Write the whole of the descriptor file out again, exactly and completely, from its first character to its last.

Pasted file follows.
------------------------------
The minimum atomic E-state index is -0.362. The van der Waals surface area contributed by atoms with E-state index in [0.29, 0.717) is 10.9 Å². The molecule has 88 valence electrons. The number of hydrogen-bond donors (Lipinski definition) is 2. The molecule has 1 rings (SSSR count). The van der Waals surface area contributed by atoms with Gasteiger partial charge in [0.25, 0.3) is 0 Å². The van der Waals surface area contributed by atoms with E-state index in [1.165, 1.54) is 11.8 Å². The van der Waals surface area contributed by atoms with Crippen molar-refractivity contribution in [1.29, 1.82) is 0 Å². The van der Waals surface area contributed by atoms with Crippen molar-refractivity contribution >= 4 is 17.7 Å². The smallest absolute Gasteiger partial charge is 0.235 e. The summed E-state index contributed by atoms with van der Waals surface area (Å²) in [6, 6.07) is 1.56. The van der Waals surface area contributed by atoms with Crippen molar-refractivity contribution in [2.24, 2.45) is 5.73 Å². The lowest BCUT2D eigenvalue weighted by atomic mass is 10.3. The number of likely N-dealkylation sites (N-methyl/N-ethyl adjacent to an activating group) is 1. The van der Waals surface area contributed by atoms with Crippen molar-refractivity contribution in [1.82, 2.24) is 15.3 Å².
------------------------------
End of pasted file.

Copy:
The minimum atomic E-state index is -0.362. The van der Waals surface area contributed by atoms with E-state index in [0.29, 0.717) is 10.9 Å². The molecule has 88 valence electrons. The number of hydrogen-bond donors (Lipinski definition) is 2. The molecule has 1 rings (SSSR count). The van der Waals surface area contributed by atoms with Gasteiger partial charge in [0.25, 0.3) is 0 Å². The van der Waals surface area contributed by atoms with E-state index in [1.165, 1.54) is 11.8 Å². The van der Waals surface area contributed by atoms with Crippen molar-refractivity contribution in [1.29, 1.82) is 0 Å². The van der Waals surface area contributed by atoms with Crippen molar-refractivity contribution >= 4 is 17.7 Å². The smallest absolute Gasteiger partial charge is 0.235 e. The summed E-state index contributed by atoms with van der Waals surface area (Å²) in [6, 6.07) is 1.56. The van der Waals surface area contributed by atoms with Crippen molar-refractivity contribution in [2.24, 2.45) is 5.73 Å². The lowest BCUT2D eigenvalue weighted by atomic mass is 10.3. The number of likely N-dealkylation sites (N-methyl/N-ethyl adjacent to an activating group) is 1. The van der Waals surface area contributed by atoms with Crippen molar-refractivity contribution in [1.82, 2.24) is 15.3 Å².